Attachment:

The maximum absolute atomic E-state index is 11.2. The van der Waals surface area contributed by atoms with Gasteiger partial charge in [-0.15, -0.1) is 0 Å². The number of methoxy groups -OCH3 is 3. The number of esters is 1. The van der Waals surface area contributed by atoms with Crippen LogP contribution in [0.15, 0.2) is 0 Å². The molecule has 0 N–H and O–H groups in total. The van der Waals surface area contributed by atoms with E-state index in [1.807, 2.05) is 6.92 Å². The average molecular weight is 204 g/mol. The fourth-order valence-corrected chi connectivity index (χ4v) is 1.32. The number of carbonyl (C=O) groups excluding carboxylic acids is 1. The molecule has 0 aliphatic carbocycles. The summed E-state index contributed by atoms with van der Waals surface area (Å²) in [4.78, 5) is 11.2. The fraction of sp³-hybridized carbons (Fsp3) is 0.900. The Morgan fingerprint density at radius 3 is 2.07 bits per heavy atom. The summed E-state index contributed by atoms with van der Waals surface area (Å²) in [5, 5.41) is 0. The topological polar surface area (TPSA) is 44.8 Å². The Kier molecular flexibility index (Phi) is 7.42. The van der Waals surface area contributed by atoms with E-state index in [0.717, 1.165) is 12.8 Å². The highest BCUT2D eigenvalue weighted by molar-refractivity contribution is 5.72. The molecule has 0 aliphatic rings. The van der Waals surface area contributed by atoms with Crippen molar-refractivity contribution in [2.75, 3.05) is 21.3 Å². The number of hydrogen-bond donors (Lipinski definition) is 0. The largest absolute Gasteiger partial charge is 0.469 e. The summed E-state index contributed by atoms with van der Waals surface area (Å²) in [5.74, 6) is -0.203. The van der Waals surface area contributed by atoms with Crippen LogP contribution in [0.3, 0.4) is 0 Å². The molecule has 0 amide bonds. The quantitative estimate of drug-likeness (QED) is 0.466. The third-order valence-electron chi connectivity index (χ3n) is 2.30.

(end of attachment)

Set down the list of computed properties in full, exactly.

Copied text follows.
The maximum absolute atomic E-state index is 11.2. The van der Waals surface area contributed by atoms with Gasteiger partial charge in [-0.15, -0.1) is 0 Å². The number of methoxy groups -OCH3 is 3. The number of esters is 1. The van der Waals surface area contributed by atoms with Crippen LogP contribution in [0.15, 0.2) is 0 Å². The molecule has 0 N–H and O–H groups in total. The van der Waals surface area contributed by atoms with E-state index in [1.807, 2.05) is 6.92 Å². The average molecular weight is 204 g/mol. The fourth-order valence-corrected chi connectivity index (χ4v) is 1.32. The number of carbonyl (C=O) groups excluding carboxylic acids is 1. The molecule has 0 aliphatic carbocycles. The summed E-state index contributed by atoms with van der Waals surface area (Å²) in [4.78, 5) is 11.2. The fraction of sp³-hybridized carbons (Fsp3) is 0.900. The Morgan fingerprint density at radius 3 is 2.07 bits per heavy atom. The summed E-state index contributed by atoms with van der Waals surface area (Å²) in [5, 5.41) is 0. The topological polar surface area (TPSA) is 44.8 Å². The Kier molecular flexibility index (Phi) is 7.42. The van der Waals surface area contributed by atoms with E-state index in [0.717, 1.165) is 12.8 Å². The highest BCUT2D eigenvalue weighted by molar-refractivity contribution is 5.72. The molecule has 0 aliphatic rings. The van der Waals surface area contributed by atoms with Crippen molar-refractivity contribution in [2.75, 3.05) is 21.3 Å². The number of hydrogen-bond donors (Lipinski definition) is 0. The largest absolute Gasteiger partial charge is 0.469 e. The summed E-state index contributed by atoms with van der Waals surface area (Å²) in [5.74, 6) is -0.203. The van der Waals surface area contributed by atoms with Crippen LogP contribution in [0.3, 0.4) is 0 Å². The molecule has 0 amide bonds. The quantitative estimate of drug-likeness (QED) is 0.466. The third-order valence-electron chi connectivity index (χ3n) is 2.30.